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    It has been found that approximately 5% of patients who apply to a doctor due to back pain have a spinal slippage.
    Spondylolisthesis is the displacement of the vertebrae on top of each other forwards or backwards. The medical term used for spinal slippage is spondylolisthesis.
    Just like the beads on a necklace or a prayer bead that are arranged in a specific order in a line through the string or chain, the spinal bones are also arranged in a specific order on top of each other. The joints and ligaments between the bones ensure that the spinal bones are properly aligned.
    In case of spondylolisthesis, the spinal cord and nerves passing through the spinal canal can be stretched, compressed and put under pressure. As a result of the stretching, compression and irritation, symptoms similar to those of a herniated disc such as back pain, hip and leg pain, numbness, and tingling can occur. In rare cases, the patient’s ability to urinate and defecate may also be affected due to nerve compression caused by spondylolisthesis.
    Spondylolisthesis, the slipping of one vertebra in relation to another, can be caused by various factors such as congenital malformations of the spinal joints, previous injuries or trauma, stress fractures of the joints also known as spondylolysis, joint inflammation or arthritis, and many other conditions.

    In elderly people, spinal slippage may develop due to the wear and tear of joints and ligaments, regardless of whether there is a stress fracture or not.

    How is it diagnosed?

    Diagnosis of spondylolisthesis usually requires normal X-rays of the spine. It is important to know whether the slippage of the spinal bones between each other is increasing with bending forward and backward for treatment planning, so X-rays in different positions of the spine are necessary.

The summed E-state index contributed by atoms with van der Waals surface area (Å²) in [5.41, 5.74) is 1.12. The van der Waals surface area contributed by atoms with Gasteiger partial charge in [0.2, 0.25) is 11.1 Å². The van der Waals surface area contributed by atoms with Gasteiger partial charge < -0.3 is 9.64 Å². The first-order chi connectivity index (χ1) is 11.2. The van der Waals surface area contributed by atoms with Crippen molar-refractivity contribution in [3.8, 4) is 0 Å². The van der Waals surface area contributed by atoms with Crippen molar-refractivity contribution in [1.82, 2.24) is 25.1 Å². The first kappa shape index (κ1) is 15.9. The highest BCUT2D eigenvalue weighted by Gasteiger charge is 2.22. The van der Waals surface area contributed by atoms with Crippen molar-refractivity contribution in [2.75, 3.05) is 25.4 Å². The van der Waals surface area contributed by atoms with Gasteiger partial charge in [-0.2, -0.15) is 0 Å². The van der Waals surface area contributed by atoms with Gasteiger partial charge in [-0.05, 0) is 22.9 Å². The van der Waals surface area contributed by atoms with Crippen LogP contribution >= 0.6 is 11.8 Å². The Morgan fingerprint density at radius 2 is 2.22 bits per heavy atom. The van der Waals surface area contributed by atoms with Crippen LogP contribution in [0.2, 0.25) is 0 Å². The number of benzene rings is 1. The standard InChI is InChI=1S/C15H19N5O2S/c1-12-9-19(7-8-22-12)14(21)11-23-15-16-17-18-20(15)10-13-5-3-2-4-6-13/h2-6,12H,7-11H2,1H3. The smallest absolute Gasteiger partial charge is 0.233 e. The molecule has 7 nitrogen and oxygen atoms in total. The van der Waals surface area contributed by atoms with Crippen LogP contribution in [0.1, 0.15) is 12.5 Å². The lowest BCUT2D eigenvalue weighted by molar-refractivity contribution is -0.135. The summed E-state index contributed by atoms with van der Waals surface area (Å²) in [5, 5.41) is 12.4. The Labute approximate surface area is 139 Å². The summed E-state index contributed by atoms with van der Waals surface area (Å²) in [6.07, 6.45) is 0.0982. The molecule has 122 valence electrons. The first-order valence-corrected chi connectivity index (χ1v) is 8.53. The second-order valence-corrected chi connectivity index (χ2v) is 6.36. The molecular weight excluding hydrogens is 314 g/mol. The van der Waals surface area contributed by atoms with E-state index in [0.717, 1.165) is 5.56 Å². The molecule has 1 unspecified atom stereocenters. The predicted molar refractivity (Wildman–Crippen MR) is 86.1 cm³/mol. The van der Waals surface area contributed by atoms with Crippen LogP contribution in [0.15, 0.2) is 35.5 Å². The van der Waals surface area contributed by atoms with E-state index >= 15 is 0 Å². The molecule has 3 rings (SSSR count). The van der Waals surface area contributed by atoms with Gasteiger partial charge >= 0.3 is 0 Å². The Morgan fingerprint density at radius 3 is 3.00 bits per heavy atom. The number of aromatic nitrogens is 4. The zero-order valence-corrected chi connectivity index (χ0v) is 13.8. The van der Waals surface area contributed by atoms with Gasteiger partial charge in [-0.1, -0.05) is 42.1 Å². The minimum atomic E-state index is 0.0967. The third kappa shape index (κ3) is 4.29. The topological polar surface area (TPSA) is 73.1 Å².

A CT scan can be performed to search for stress fractures that are not always easy to detect on normal X-rays.

    With an MRI, the structure of the spine, the condition of the joints and nerves, and nerve compression can be examined.

    How is it treated?

    For the treatment of spinal slippage, the first step is to eliminate the causes that strain the back and lead to the development of fractures or cracks in the spinal joints. This is followed by limiting movements that strain the back.
    In cases where the symptoms are not severe and the slippage is not advanced, treatment options such as pain relievers, physical therapy, weight loss to reduce the load on the back, and strengthening of the back and abdominal muscles should be considered.
    If satisfactory improvement in pain and similar complaints caused by lumbar spondylolisthesis can be achieved permanently with simple initial treatments, there is no need for lumbar spondylolisthesis surgery.

    Is surgery necessary?

    If pain and other complaints cannot be permanently relieved with drug therapy and similar primary treatments, and if there is more mobility between the spinal bones than normal, and if there is irritation or damage to the spinal cord and nerves due to pressure, then surgery should be performed for spondylolisthesis.
    It is important to determine whether there is abnormal movement between the vertebrae in order to decide on spondylolisthesis surgery.

    How is spondylolisthesis performed?

    Spinal stenosis surgeries are generally feared and considered extremely risky, such as being paralyzed or disabled, by the public.
    On the one hand, the experience of the surgical team and on the other hand, the technological facilities used during the surgeries significantly reduce the risks of the surgeries.
    Spinal stenosis surgery is performed to relieve pressure on the spinal cord and nerves, and to ensure that the spinal bones are properly and evenly positioned on top of each other.
    To relieve pressure on the spinal cord and nerves, during the surgery, a portion of bone tissue that is causing compression can be removed or filed down.
    In order to ensure that the spinal bones are aligned properly and without causing any pain, a system of screws and plates known as “hardware” is used to secure the bones in the correct position during the surgery.
    Following the surgery, a back brace is required until the bones start to heal and fuse together properly.
    Afterwards, exercises to strengthen the back and abdominal muscles are recommended for the patient.

    “Standing Upright Changes Your Perspective On Life.’’